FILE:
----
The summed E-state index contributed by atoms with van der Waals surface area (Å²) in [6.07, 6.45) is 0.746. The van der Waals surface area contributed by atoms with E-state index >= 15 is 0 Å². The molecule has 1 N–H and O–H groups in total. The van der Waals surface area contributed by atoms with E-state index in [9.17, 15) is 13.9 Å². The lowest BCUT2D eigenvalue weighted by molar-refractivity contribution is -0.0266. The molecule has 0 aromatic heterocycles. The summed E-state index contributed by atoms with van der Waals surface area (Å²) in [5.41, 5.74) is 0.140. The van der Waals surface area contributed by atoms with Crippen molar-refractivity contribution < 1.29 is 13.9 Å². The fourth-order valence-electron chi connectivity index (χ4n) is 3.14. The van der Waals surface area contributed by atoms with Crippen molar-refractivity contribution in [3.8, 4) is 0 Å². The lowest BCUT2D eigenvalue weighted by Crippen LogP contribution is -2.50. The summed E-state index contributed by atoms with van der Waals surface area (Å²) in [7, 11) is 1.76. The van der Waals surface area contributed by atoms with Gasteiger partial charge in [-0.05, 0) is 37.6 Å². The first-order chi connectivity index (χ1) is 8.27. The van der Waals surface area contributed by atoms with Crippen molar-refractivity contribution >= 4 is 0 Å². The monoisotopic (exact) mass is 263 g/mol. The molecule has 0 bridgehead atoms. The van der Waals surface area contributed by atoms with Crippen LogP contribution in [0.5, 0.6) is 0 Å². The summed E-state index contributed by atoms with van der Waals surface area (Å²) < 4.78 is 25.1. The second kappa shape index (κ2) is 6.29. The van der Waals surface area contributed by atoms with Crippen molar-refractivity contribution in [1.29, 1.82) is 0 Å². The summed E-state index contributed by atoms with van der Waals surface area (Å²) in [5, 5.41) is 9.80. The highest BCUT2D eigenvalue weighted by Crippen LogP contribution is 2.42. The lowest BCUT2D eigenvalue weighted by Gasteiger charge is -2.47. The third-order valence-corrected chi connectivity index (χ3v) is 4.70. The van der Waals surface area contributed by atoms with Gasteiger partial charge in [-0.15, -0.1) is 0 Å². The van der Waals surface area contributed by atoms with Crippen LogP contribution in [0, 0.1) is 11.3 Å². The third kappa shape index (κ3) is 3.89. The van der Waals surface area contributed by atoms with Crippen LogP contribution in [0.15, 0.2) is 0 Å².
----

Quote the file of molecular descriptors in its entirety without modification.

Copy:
The summed E-state index contributed by atoms with van der Waals surface area (Å²) in [6.07, 6.45) is 0.746. The van der Waals surface area contributed by atoms with E-state index >= 15 is 0 Å². The molecule has 1 N–H and O–H groups in total. The van der Waals surface area contributed by atoms with E-state index in [9.17, 15) is 13.9 Å². The lowest BCUT2D eigenvalue weighted by molar-refractivity contribution is -0.0266. The molecule has 0 aromatic heterocycles. The summed E-state index contributed by atoms with van der Waals surface area (Å²) in [5.41, 5.74) is 0.140. The van der Waals surface area contributed by atoms with Crippen molar-refractivity contribution < 1.29 is 13.9 Å². The fourth-order valence-electron chi connectivity index (χ4n) is 3.14. The van der Waals surface area contributed by atoms with Crippen molar-refractivity contribution in [3.8, 4) is 0 Å². The lowest BCUT2D eigenvalue weighted by Crippen LogP contribution is -2.50. The summed E-state index contributed by atoms with van der Waals surface area (Å²) in [7, 11) is 1.76. The van der Waals surface area contributed by atoms with Gasteiger partial charge in [-0.05, 0) is 37.6 Å². The first-order chi connectivity index (χ1) is 8.27. The van der Waals surface area contributed by atoms with Crippen molar-refractivity contribution >= 4 is 0 Å². The monoisotopic (exact) mass is 263 g/mol. The molecule has 0 bridgehead atoms. The van der Waals surface area contributed by atoms with Crippen LogP contribution in [0.5, 0.6) is 0 Å². The summed E-state index contributed by atoms with van der Waals surface area (Å²) < 4.78 is 25.1. The second kappa shape index (κ2) is 6.29. The van der Waals surface area contributed by atoms with Crippen molar-refractivity contribution in [1.29, 1.82) is 0 Å². The summed E-state index contributed by atoms with van der Waals surface area (Å²) in [5, 5.41) is 9.80. The highest BCUT2D eigenvalue weighted by Crippen LogP contribution is 2.42. The lowest BCUT2D eigenvalue weighted by Gasteiger charge is -2.47. The third-order valence-corrected chi connectivity index (χ3v) is 4.70. The van der Waals surface area contributed by atoms with Gasteiger partial charge in [-0.15, -0.1) is 0 Å². The van der Waals surface area contributed by atoms with Crippen LogP contribution in [0, 0.1) is 11.3 Å². The third kappa shape index (κ3) is 3.89. The van der Waals surface area contributed by atoms with Crippen LogP contribution in [0.15, 0.2) is 0 Å².